Panama Hats are a Dying Tradition
From the Print Edition:
cigar case, Summer 93
In the town of Montecristi, Ecuador, the art of weaving Panama hats is slowly dying. Two generations ago, there were 2,000 weavers, but in the last generation the number dwindled to 200, and now there are only 20 master weavers left. A generation from now, because the current masters are in their 70s and 80s, there may be none. With the finest hats taking at least two months to finish and the best taking up to eight months, there is little time left to instruct young weavers in the art.
Obviously, there is an irony in that what the world knows as a Panama hat actually comes from Ecuador. But the small, somewhat dreary coastal town of Montecristi has been for centuries a place where straw hats were woven. The difference is that the Montecristi Finos are simply the finest straw hats in the world, even to the point of defying the description straw. And with the makers dying off, the treasures of Montecristi are in danger of disappearing.
Brent Black, the former Associate Creative Director of Saatchi & Saatchi in San Francisco, isn't about to let that happen. Eight years ago, he began an odyssey that eventually led to Montecristi, north of Guayaquil on the Pacific coast of Ecuador. What began as a passion to photograph the hats, soon turned into a mission to keep the hat making art alive. Black's quest actually began in Mexico, in the Yucatán city of Mérida, where he read guidebook accounts of a crude Panama hat being woven in the region.
"It wasn't easy," says Black today. "I didn't speak any Spanish, and even the shopkeepers and vendors who did speak a little English couldn't understand what I wanted. No one knew what a Panama hat was. In Mérida, they call the hats jipijapas" (pronounced hee pee hop as). Through a shopkeeper, he finally photographed some weavers in a nearby town. But back in San Francisco, Black mentioned his hat search to someone at a cocktail story. An attorney familiar with Ecuador told him about the hats there--and specifically about Montecristis. The information triggered Black's plunge into extensive research about the Panama hat and heightened his desire to see a Montecristi firsthand.
In 1988, he took off from his new base as Executive Creative Director of Ogilvy & Mather in Honolulu to fly to Guayaquil. From there, he boarded a series of brightly colored, sputtering buses and traveled one hundred miles up the coast to the city of Manta, a commercial fishing village, where he stayed overnight in the best hotel in town--at $2 a night. The next morning, he climbed aboard another bus to Montecristi. Before even getting off the bus, a nine-year-old boy appeared at his elbow. "Panama hat, meester. Panama hat, meester."
"There aren't too many gringo tourists in Montecristi," laughs Black. "So when one does show up, he's bound to attract a certain amount of attention. And there is no rational reason anyone wouldever visit Montecristi except to buy hats.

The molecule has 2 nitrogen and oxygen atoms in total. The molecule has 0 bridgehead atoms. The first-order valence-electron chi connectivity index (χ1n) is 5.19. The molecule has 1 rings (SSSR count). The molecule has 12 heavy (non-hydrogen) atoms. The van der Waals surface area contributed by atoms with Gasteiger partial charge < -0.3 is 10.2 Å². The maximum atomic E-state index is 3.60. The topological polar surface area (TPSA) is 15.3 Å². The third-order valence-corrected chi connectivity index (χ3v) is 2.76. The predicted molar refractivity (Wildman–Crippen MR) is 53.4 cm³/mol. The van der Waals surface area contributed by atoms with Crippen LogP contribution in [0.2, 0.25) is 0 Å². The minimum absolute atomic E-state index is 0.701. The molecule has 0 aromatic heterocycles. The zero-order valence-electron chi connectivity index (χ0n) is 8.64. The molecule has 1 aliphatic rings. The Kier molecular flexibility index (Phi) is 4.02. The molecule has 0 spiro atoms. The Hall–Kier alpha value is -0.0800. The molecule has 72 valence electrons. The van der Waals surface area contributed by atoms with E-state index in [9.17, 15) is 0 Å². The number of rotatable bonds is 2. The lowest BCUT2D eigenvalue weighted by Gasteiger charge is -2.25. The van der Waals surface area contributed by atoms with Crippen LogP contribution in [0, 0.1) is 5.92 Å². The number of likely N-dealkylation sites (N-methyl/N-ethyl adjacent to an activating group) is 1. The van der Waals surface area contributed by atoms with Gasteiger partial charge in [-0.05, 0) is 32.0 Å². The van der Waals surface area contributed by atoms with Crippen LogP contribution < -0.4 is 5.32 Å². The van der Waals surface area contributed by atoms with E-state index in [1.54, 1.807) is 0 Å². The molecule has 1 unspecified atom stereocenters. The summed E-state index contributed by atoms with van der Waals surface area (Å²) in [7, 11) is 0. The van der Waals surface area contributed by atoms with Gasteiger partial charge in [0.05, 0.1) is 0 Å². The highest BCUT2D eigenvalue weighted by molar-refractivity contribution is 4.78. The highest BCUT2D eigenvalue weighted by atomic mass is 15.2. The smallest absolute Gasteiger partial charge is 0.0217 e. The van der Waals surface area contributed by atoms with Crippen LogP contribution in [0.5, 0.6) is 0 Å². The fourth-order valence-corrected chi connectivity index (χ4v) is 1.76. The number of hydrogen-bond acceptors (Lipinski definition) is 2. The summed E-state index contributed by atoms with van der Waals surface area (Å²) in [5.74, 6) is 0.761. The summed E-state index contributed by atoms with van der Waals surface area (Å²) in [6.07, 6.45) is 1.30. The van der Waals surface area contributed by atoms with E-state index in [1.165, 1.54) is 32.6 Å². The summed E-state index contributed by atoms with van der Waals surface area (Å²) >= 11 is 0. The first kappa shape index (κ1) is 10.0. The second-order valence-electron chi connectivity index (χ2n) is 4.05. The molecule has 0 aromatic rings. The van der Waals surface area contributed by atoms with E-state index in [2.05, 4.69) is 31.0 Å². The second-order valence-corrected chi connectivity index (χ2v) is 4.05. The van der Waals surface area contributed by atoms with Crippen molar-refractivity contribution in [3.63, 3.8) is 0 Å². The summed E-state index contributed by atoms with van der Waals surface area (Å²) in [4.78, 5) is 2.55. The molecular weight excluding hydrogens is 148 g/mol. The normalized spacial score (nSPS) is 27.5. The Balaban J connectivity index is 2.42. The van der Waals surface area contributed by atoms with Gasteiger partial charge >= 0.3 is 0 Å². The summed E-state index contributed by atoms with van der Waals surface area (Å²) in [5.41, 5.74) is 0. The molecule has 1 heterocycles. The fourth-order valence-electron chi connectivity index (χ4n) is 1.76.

"So, there I was. A four-foot-tall, self-appointed guide pulling atmy shirt sleeve, a dog of rather questionable ancestry sniffing at my legs and before me lay the legendary town of Montecristi. To say the least, it wasn't what I expected.
"I guess I had pictured in my mind a quaint, colorful little village with revered artisans working patiently in their workshops. The reality was quite different. Montecristi is rather drab. The one- and two-story buildings are made mostly of wood and split bamboo, and they just blend into the dry, dusty hillside on which the town is built. Nothing colorful about them. Dogs and idlers lounge in whatever shade they can find. Children play in the streets and open areas. Pigs occasionally wander here and there. There are no hotels. No restaurants. The town only has running water a couple of hours each morning.
So, a little dismayed, I yielded to the tugging at my shirt sleeve and followed my guide up the hill."
After a brief stop to meet 20 or so members of his guide's family, Black went with the guide to the home/workshop/warehouse of the largest distributor of hats in Montecristi. It was a fairly substantial two-story building made of square red brick. A large two-inch-thick wooden door had been slid open to allow access to and provide light for the approximately 20 by 20-foot workshop. One man was working at finishing the weave on the edge of the brim of a hat, and a second was trimming the long ends of straws protruding from the inside of a hat. A dozen or so hat bodies in various stages of completion were stacked at their feet.
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